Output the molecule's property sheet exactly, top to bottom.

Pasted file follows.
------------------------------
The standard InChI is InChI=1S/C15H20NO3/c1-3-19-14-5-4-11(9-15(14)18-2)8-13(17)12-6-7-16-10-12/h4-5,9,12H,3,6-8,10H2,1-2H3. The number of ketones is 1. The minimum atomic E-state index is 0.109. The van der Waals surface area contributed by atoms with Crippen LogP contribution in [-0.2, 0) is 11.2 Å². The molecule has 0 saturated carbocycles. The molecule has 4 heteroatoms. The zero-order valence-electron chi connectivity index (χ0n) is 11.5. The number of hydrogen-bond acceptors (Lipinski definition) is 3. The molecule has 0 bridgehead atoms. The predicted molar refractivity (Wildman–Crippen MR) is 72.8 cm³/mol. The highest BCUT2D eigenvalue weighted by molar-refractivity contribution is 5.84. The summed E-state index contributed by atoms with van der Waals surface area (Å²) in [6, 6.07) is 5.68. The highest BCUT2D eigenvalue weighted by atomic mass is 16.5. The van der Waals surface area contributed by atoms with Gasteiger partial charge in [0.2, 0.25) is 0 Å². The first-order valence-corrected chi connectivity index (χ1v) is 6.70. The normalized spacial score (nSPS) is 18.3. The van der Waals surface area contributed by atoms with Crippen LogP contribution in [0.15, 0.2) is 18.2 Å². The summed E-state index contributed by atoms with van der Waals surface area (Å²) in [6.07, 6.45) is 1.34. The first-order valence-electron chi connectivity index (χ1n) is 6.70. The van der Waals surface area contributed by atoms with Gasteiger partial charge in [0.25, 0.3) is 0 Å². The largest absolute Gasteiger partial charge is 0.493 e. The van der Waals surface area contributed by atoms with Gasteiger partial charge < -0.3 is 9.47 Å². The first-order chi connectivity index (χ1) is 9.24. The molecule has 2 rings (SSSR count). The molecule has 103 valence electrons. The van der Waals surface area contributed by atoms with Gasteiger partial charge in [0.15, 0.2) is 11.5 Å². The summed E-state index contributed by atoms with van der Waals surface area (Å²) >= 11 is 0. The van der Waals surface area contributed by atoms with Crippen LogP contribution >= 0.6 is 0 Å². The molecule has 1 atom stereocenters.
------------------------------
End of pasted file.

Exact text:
The standard InChI is InChI=1S/C15H20NO3/c1-3-19-14-5-4-11(9-15(14)18-2)8-13(17)12-6-7-16-10-12/h4-5,9,12H,3,6-8,10H2,1-2H3. The number of ketones is 1. The minimum atomic E-state index is 0.109. The van der Waals surface area contributed by atoms with Crippen LogP contribution in [-0.2, 0) is 11.2 Å². The molecule has 0 saturated carbocycles. The molecule has 4 heteroatoms. The zero-order valence-electron chi connectivity index (χ0n) is 11.5. The number of hydrogen-bond acceptors (Lipinski definition) is 3. The molecule has 0 bridgehead atoms. The predicted molar refractivity (Wildman–Crippen MR) is 72.8 cm³/mol. The highest BCUT2D eigenvalue weighted by molar-refractivity contribution is 5.84. The summed E-state index contributed by atoms with van der Waals surface area (Å²) in [6, 6.07) is 5.68. The highest BCUT2D eigenvalue weighted by atomic mass is 16.5. The van der Waals surface area contributed by atoms with Gasteiger partial charge in [0.2, 0.25) is 0 Å². The first-order valence-corrected chi connectivity index (χ1v) is 6.70. The normalized spacial score (nSPS) is 18.3. The van der Waals surface area contributed by atoms with Crippen LogP contribution in [0.15, 0.2) is 18.2 Å². The summed E-state index contributed by atoms with van der Waals surface area (Å²) in [6.07, 6.45) is 1.34. The first-order valence-electron chi connectivity index (χ1n) is 6.70. The van der Waals surface area contributed by atoms with Gasteiger partial charge in [0.25, 0.3) is 0 Å². The largest absolute Gasteiger partial charge is 0.493 e. The van der Waals surface area contributed by atoms with Gasteiger partial charge < -0.3 is 9.47 Å². The first-order chi connectivity index (χ1) is 9.24. The molecule has 2 rings (SSSR count). The molecule has 103 valence electrons. The van der Waals surface area contributed by atoms with Gasteiger partial charge in [0.15, 0.2) is 11.5 Å². The summed E-state index contributed by atoms with van der Waals surface area (Å²) >= 11 is 0. The van der Waals surface area contributed by atoms with Crippen LogP contribution >= 0.6 is 0 Å². The molecule has 1 atom stereocenters.